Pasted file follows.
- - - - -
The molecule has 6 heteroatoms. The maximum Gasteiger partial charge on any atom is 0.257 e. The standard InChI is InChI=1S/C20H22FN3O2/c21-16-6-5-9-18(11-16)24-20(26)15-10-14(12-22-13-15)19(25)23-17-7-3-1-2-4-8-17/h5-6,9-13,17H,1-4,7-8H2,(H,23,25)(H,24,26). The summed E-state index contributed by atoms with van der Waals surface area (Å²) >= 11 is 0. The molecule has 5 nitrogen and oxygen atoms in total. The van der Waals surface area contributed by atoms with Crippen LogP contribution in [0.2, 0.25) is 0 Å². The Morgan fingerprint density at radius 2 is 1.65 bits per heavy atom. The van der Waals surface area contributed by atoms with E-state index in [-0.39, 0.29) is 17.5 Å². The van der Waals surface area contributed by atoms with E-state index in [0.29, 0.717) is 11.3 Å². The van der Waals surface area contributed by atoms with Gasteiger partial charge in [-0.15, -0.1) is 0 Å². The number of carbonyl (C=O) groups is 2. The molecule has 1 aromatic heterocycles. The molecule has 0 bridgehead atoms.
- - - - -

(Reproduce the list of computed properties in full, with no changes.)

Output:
The molecule has 6 heteroatoms. The maximum Gasteiger partial charge on any atom is 0.257 e. The standard InChI is InChI=1S/C20H22FN3O2/c21-16-6-5-9-18(11-16)24-20(26)15-10-14(12-22-13-15)19(25)23-17-7-3-1-2-4-8-17/h5-6,9-13,17H,1-4,7-8H2,(H,23,25)(H,24,26). The summed E-state index contributed by atoms with van der Waals surface area (Å²) >= 11 is 0. The molecule has 5 nitrogen and oxygen atoms in total. The van der Waals surface area contributed by atoms with Crippen LogP contribution in [0.2, 0.25) is 0 Å². The Morgan fingerprint density at radius 2 is 1.65 bits per heavy atom. The van der Waals surface area contributed by atoms with E-state index in [-0.39, 0.29) is 17.5 Å². The van der Waals surface area contributed by atoms with E-state index in [0.29, 0.717) is 11.3 Å². The van der Waals surface area contributed by atoms with Gasteiger partial charge in [-0.15, -0.1) is 0 Å². The number of carbonyl (C=O) groups is 2. The molecule has 1 aromatic heterocycles. The molecule has 0 bridgehead atoms.